Will the "Jean Charest" effect have effect on voters?

The name of former Quebec premier Jean Charest has been mentioned several times recently during this election campaign, especially by the PQ in an attempt to discredit the Quebec Liberals led by Philippe Couillard. But will it work? Bruce Hicks, a political science professor at Carleton university, said he doesn't think the Jean Charest effect will have any effect on voters. "Voters evaluate the current government, not the previous government," Hicks told CJAD 800 News. "They pass judgement on whether they like the PQ or not." Hicks said the Quebec Liberals purposefully chose Couillard as leader because he was not closely associated with Charest. Hicks said while much has been made of the fact that many MNAs from the Charest government are on the current Liberal roster, he said he doesn't think most voters pay much attention to those details. "Different voters have a different level of attention. Those who will decide this election are "low-information" voters, who don't pay attention to politics and specifics about this issue or that candidate," Hicks said. Hicks said the time lapse between governments is a factor, adding that "18 months is a long time" since the Charest Liberals were ousted at the polls. Guy Lachapelle, political science professor at Concordia University, said it's not surprising that the record of the previous Liberal government would come back to haunt current politicians since they were in power for so long and preceded a minority government. "The game is just to remind the voters who have short memories that there was these kind of scandals during the Charest years," Lachapelle told CJAD 800 News. Lachapelle said he's not certain how effective the strategy is. "A big effect? That's the question. I'm not sure it's a big effect. I think federalists remain federalists, sovereignists remain sovereignists. Of course, it's the middle of the road voters who are concerned about the integrity question of corruption," Lachapelle said. Lachapelle said most people in general think all political parties are corrupt and that Couillard should worry more about his own personal image and ethics in this campaign to sway voters, especially in light of reports that Couillard put more than half a million dollars in a bank account in a Jersey island tax haven when he was working in Saudi Arabia. The Liberal party says everything was done by the book and any other taxes due were declared when Couillard returned to Quebec. "Whatever he has done with Mr.Charest and even if it was not an easy ride all the time with the former premier, I think Mr.Couillard has to show that he can be a good premier."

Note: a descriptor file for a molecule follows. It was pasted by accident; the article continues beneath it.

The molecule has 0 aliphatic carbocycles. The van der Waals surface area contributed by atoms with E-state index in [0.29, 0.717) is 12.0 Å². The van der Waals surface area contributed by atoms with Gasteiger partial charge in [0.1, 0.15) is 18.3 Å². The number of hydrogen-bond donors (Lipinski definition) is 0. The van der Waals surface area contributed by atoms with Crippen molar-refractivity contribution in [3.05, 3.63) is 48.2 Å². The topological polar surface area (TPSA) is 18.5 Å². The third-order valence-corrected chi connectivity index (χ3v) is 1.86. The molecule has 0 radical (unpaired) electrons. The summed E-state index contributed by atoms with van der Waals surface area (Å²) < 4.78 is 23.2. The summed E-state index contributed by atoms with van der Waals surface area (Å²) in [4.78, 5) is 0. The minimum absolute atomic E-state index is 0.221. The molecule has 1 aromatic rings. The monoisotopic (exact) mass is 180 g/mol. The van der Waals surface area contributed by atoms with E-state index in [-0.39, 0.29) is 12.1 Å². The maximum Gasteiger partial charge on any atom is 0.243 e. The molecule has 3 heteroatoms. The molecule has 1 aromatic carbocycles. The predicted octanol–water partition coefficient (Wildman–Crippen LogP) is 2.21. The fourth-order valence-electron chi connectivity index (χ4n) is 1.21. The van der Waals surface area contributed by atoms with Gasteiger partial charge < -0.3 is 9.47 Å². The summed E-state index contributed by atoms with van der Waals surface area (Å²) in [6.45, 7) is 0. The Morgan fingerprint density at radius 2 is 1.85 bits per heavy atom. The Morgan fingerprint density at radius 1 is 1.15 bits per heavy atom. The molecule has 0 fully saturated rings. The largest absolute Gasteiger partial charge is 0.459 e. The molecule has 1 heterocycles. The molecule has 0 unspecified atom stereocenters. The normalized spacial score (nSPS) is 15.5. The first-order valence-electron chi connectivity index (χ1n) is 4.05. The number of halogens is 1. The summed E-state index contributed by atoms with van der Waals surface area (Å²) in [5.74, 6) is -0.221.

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  1. Barcham posted on 03/27/2014 02:02 PM
    If it has any effect at all, it will just be as another sign of desperation on the part of a party who cannot stand on the issues. They cannot attack on current facts, so they have to try to bring up the past instead. Of course this has always been the strong point of the separatist movement - using the past to sow hatred, fear and distrust because they cannot find anything in the present day to support their views. Nothing new from that direction at all. It's quite sad really.
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